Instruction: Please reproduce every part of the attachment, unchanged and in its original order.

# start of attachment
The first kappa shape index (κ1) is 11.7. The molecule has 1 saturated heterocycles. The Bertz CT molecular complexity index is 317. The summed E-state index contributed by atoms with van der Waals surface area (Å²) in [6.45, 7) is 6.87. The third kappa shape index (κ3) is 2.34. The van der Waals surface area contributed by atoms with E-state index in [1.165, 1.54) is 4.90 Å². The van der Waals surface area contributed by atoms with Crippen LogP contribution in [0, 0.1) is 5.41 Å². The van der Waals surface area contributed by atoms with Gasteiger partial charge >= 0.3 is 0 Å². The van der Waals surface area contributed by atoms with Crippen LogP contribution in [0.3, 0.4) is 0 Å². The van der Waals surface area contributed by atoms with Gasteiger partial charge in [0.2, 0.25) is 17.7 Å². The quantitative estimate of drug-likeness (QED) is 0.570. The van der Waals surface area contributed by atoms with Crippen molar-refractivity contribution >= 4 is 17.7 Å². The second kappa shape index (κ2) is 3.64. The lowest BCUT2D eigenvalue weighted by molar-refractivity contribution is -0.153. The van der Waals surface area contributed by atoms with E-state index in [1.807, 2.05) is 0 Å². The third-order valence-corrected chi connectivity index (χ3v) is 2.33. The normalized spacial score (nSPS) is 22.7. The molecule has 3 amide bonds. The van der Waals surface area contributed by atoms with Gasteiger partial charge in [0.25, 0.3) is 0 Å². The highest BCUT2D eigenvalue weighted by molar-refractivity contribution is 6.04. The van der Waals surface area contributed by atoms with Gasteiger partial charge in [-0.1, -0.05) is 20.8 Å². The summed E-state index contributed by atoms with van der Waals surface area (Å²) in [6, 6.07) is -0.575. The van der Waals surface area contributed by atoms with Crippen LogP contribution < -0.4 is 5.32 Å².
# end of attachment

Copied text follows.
The first kappa shape index (κ1) is 11.7. The molecule has 1 saturated heterocycles. The Bertz CT molecular complexity index is 317. The summed E-state index contributed by atoms with van der Waals surface area (Å²) in [6.45, 7) is 6.87. The third kappa shape index (κ3) is 2.34. The van der Waals surface area contributed by atoms with E-state index in [1.165, 1.54) is 4.90 Å². The van der Waals surface area contributed by atoms with Crippen LogP contribution in [0, 0.1) is 5.41 Å². The van der Waals surface area contributed by atoms with Gasteiger partial charge >= 0.3 is 0 Å². The van der Waals surface area contributed by atoms with Crippen LogP contribution in [0.3, 0.4) is 0 Å². The van der Waals surface area contributed by atoms with Gasteiger partial charge in [0.2, 0.25) is 17.7 Å². The quantitative estimate of drug-likeness (QED) is 0.570. The van der Waals surface area contributed by atoms with Crippen molar-refractivity contribution >= 4 is 17.7 Å². The second kappa shape index (κ2) is 3.64. The lowest BCUT2D eigenvalue weighted by molar-refractivity contribution is -0.153. The van der Waals surface area contributed by atoms with E-state index in [1.807, 2.05) is 0 Å². The third-order valence-corrected chi connectivity index (χ3v) is 2.33. The normalized spacial score (nSPS) is 22.7. The molecule has 3 amide bonds. The van der Waals surface area contributed by atoms with Gasteiger partial charge in [0.25, 0.3) is 0 Å². The highest BCUT2D eigenvalue weighted by molar-refractivity contribution is 6.04. The van der Waals surface area contributed by atoms with Gasteiger partial charge in [-0.1, -0.05) is 20.8 Å². The summed E-state index contributed by atoms with van der Waals surface area (Å²) in [6, 6.07) is -0.575. The van der Waals surface area contributed by atoms with Crippen LogP contribution < -0.4 is 5.32 Å².